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PAGE Post Office Department
Frontispiece River Navigation in 1830 and 1911
1367 Bostonians Break up Abolition Meetings
1393 Lynching of Abolitionist Lovejoy at Alton, Illinois
1394 People of Charleston, S. C., Burning Abolition Mail
1394 Attempted Assassination of Andrew Jackson
1451 Martin Van Buren, (portrait)
1528 (sketch of his Kinderhook home on tissue) President Van Buren's Proclamation concerning Tonnage Duties 1549 Last Page of Same
1550 Cartoon on the Hard Times of Van Buren's Administration .
1579 Cartoon on Popular Suffering during the Hard Times
1580 The United States Military Academy at West Point, N. Y., 1840
1840 : 1607 The Capitol in Washington, 1839
1779 Africans on Deck of Slaver “Wildfire"-A Cotton Field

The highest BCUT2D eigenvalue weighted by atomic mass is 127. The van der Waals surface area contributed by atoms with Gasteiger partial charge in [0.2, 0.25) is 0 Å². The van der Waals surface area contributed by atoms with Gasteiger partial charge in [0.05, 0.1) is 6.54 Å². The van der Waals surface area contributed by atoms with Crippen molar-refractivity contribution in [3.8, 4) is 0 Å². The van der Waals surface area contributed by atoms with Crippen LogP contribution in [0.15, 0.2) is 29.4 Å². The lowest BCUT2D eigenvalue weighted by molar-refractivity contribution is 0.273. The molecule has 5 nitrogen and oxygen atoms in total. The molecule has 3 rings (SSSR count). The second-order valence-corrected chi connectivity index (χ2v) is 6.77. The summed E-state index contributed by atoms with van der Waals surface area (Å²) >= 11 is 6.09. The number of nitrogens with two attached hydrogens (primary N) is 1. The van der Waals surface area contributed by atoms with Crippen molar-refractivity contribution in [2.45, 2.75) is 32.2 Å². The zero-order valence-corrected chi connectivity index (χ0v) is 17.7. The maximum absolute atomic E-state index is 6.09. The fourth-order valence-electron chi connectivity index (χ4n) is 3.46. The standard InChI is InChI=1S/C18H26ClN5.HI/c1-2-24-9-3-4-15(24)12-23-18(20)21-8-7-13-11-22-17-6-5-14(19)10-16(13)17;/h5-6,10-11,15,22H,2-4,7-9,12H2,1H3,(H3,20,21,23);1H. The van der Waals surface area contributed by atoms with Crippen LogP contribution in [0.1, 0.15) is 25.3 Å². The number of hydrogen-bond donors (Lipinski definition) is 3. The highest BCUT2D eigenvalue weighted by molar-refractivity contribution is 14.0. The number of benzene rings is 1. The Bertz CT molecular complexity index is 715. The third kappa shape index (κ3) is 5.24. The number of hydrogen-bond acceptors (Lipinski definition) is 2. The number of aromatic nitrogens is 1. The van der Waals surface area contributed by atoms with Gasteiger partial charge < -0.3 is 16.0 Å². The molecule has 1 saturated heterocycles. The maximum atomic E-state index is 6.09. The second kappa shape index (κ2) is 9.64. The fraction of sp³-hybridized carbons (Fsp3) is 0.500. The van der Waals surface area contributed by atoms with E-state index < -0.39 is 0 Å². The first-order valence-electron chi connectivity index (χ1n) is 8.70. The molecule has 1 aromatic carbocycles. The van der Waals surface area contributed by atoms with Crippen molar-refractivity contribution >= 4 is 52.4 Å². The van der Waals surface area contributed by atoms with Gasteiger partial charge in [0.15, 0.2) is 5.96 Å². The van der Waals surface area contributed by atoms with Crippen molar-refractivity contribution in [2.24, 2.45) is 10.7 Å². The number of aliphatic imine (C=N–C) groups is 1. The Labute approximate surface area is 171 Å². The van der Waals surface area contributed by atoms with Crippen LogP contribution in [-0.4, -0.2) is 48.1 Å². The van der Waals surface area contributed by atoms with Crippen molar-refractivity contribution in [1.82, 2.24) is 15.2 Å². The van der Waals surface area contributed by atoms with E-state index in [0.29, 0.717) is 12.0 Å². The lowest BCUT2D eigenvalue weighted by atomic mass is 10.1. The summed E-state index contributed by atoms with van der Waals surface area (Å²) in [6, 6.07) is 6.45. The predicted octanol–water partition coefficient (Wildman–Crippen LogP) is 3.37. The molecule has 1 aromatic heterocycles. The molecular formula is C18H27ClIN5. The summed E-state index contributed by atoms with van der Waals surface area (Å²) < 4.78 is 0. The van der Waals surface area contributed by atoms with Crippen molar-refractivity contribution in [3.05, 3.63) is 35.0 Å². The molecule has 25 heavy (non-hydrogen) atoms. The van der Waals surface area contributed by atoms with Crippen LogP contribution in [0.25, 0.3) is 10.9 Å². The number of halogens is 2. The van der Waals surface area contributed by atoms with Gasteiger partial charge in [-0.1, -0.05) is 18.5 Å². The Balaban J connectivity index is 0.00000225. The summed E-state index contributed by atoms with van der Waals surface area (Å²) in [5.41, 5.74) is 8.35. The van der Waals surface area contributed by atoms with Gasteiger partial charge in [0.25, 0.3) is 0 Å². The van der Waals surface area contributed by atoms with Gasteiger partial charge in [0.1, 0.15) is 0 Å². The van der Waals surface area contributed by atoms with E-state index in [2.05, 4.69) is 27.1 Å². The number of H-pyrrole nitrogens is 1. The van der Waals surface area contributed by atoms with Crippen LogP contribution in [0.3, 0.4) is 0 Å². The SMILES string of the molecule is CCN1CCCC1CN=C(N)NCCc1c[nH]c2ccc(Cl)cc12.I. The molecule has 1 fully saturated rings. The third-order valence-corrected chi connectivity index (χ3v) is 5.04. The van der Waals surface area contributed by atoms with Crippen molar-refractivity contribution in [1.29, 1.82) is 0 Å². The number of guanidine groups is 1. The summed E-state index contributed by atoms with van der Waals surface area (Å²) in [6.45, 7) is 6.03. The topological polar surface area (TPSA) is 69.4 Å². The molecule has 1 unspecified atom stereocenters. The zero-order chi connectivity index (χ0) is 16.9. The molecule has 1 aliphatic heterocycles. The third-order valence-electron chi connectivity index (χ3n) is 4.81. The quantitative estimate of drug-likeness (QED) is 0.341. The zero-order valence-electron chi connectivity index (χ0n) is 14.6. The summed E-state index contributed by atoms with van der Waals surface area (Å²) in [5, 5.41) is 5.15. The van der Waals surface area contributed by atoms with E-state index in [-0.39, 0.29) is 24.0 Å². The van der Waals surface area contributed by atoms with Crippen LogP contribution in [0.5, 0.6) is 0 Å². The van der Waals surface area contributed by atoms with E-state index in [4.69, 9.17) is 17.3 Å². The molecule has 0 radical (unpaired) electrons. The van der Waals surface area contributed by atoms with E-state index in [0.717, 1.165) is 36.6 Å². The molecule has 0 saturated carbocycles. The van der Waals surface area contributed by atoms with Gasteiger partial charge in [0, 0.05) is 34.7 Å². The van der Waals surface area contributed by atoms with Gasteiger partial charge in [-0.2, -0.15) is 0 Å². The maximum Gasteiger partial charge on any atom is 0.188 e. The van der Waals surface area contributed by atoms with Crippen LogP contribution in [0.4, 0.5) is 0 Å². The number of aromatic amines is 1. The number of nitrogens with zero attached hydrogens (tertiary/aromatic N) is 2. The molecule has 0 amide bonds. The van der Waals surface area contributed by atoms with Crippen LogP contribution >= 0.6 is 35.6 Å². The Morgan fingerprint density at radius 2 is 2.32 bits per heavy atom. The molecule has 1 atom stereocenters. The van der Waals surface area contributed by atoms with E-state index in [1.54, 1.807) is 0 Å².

adopted after the best reflections I could give to the subject, and I hope will meet the approbation of the President. My first impressions were that I ought to follow my inclinations, demand my passports, and leave the Kingdom. This would at once have freed me from a situation extremely painful and embarrassing; but a closer attention convinced me that by so doing I should give to the French Government the advantage they expect to derive from the equivocal terms of their note, which, as occasions might serve, they might represent as a suggestion only, leaving upon me the responsibility of breaking up the diplomatic intercourse between the two countries if I demanded my passports; or, if I did not, and they found the course convenient, they might call it an order to depart which I had not complied with. Baron Rothschild also called on me yesterday, saying that he had conversed with the Comte de Rigny, who assured him that the note was not intended as notice to depart, and that he would be glad to see me on the subject. I answered that I could have no verbal explanations on the subject, to which he replied that he had suggested the writing a note on the subject, but that the minister had declined any written communication. Rothschild added that he had made an appointment with the Comte de Rigny for 6 o'clock, and would see me again at night, and he called to say that there had been a misunderstanding as to the time of appointment, and that he had not seen Mr. de Rigny, but would see him this morning. But in the meantime I determined on sending my note, not only for the reasons contained in it, which appeared to me conclusive, but because I found that the course was the correct one in diplomacy, and that to ask for a passport merely because the Government near which the minister was accredited had suggested it would be considered as committing the dignity of his own; that the universal practice in such cases was to wait the order to depart, and not by a voluntary demand of passports exonerate the foreign Government from the odium and responsibility of so violent a measure. My note will force them to take their ground. If the answer is that they intended only a suggestion which I may follow or not, as I choose, I will remain, but keep aloof until I receive your directions. If, on the other hand, I am told to depart, I will retire to Holland or England, and there wait the President's orders. In either case the derangement will be extremely expensive and my situation very disagreeable. The law was not presented yesterday, but will be to-day, and I have been informed that it is to be introduced by an exposé throwing all the blame of the present state of things on Mr. Sérurier and me for not truly representing the opinions of our respective Governments. They may treat their own minister as they please, but they shall not, without exposure, presume to judge of my conduct and make me the scapegoat for their sins. The truth is, they are sadly embarrassed. If the law should be rejected, I should not be surprised if they anticipated our reprisals by the seizure of our vessels in port or the attack of our ships in the Mediterranean with a superior force. I shall without delay inform Commodore Patterson of the state of things, that he may be on his guard, having already sent him a copy of the message. I have the honor to be, sir, your obedient servant,